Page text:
The Buffalo Bills have completed the first quarter of their regular season slate this season, and have done so with a 1-3 record. After a promising start to the season with a surprisingly close loss in New England and a semi-convincing home victory over Tampa Bay, Buffalo has dropped two straight abysmal performances to New Orleans and Miami. The Bills are 0-2 in the division, and are the only AFC East team to not yet pick up a win against a divisional foe. They've scored more points than just two other AFC teams - Oakland (1-3) and Cleveland (0-4). Meanwhile, only Kansas City (0-4), Cleveland and Detroit (1-3) have surrendered more points than the Bills.
In short? It's been pretty brutal.
It's not all bad news, though - Buffalo has four more games on its schedule against teams that have yet to win a single game in the first quarter of the season (Week 5 vs Cleveland, Week 7 at Carolina, Week 10 at Tennessee and Week 14 at Kansas City). So unless the Bills continue to play as they have over the past two weeks (or they can't stay healthy once they get healthy again), there's a chance they could climb back into the race. But only a chance.
We've got grades for you for each positional unit through four games. We also highlight two players that have really stood out, and two more that... haven't. It's all after the jump.
Quarterbacks: C- You can't completely discount Trent Edwards' strong start to the season - through two games, he'd thrown four touchdown passes and sported a QB rating of 104.9. But with his O-Line in a constant state of flux and with his own play slipping to a new level of mediocrity (for him), the position has only barely been passable this season - and it's been ridiculously awful in the past two weeks. Good news, though - Ryan Fitzpatrick has shown a great aptitude in relaying play calls from Alex Van Pelt to Edwards. (Yes, that means I'm saying that the calls to bench Edwards are ridiculous.)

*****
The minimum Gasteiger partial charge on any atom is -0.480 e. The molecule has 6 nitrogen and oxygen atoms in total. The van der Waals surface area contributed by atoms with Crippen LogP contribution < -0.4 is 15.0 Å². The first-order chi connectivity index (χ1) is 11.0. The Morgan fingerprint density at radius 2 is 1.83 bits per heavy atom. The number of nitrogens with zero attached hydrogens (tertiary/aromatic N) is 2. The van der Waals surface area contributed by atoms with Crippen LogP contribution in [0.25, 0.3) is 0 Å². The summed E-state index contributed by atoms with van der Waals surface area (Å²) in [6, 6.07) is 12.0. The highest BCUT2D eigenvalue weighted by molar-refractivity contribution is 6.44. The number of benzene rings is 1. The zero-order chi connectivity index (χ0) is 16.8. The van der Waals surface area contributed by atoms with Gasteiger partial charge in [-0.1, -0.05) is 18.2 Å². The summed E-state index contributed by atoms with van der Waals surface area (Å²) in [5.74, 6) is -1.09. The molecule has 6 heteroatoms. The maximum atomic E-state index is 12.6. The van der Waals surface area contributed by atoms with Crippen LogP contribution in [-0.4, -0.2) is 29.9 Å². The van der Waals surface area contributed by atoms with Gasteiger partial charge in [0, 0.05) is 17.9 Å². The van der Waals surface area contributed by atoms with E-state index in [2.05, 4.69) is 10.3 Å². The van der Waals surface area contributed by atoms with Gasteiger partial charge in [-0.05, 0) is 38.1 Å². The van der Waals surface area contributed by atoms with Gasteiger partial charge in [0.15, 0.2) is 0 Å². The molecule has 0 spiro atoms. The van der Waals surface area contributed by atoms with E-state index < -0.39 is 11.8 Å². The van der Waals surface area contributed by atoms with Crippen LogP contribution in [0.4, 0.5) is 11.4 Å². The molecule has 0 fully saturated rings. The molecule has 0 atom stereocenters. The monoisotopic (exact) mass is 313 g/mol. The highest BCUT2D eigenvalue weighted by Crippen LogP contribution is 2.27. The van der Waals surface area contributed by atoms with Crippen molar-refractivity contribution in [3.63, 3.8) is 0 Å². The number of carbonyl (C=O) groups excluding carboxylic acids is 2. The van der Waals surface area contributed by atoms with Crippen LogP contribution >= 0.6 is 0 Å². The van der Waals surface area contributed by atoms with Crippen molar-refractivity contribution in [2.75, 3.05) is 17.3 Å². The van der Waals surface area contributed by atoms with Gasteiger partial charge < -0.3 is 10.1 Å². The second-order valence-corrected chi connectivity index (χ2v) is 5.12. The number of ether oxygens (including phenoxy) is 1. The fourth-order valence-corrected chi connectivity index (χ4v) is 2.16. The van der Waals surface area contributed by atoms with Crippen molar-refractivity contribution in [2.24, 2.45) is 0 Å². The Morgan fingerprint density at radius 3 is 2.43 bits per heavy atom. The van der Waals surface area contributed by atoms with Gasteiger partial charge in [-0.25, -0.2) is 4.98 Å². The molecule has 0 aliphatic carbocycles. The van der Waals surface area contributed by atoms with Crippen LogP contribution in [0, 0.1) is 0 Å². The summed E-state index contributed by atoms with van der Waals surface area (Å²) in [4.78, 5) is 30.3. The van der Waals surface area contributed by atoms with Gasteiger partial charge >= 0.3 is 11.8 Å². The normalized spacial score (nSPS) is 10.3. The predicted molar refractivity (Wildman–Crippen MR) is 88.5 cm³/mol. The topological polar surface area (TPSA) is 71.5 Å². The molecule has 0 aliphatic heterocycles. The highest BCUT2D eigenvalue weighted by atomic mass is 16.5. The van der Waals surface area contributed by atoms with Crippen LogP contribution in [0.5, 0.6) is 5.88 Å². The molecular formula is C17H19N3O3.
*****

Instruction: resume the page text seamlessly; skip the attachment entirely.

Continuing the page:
Running Backs: A- There is nothing to not like about Fred Jackson's game. He's still the sixth-leading rusher in the league (333 yards at 4.8 yards per carry) despite the fact that Buffalo has abandoned the running game almost completely in the last two weeks. He continues to lead the Bills in receptions and receiving yardage, too. Fred Jackson is our best player right now, and it's not really close. Marshawn Lynch is back and continues to knock off the rust; we'll see if his presence has any long-term effects on the effectiveness of Jackson. Heck, Xavier Omon looked pretty solid taking spot carries for Jackson in Weeks 1-3, too.
Wide Receivers: D Part of their alarming lack of production has to do with the lack of cohesiveness up front as well as the lack of rhythm in the passing game. Terrell Owens, Lee Evans and Josh Reed have combined for 29 catches, 415 yards and 3 TD through four games. That's about equal to the output of Steve Smith - New York's Steve Smith, not Carolina's Steve Smith - who has 34 catches, 411 yards and 4 TD as a make-shift No. 1 receiver for Eli Manning. If that doesn't speak volumes about how putrid the receivers and the passing attack in general have been, I don't know what does. They only get a D because they can't be completely blamed for their issues.
Tight Ends: D+ Derek Schouman proved himself a valuable, underrated underneath option before landing on IR with a knee injury. Derek Fine has been just as prone to drops as the receivers have been, and while Shawn Nelson has flashed ability (he had a TD reception in Week 1, his first NFL appearance), he hasn't yet asserted himself as a threat in Schouman's stead. Jonathan Stupar? He's human, folks - very, very human.
Offensive Tackles: D Unfortunately for Brad Butler, he gets dragged down by his teammates. Butler was performing well, but he, too, is on IR - his season is over. Demetrius Bell flashed loads of potential and dominance, but he also made tons of mistakes - and then he missed Week 4 with a groin injury. His worth, however, was thrown into perspective when Jonathan Scott and Kirk Chambers resorted to the pirouette pass-blocking technique down in Miami. It didn't work for them. Buffalo has given up 16 sacks already this season, and the vast majority of them are the fault of the tackles.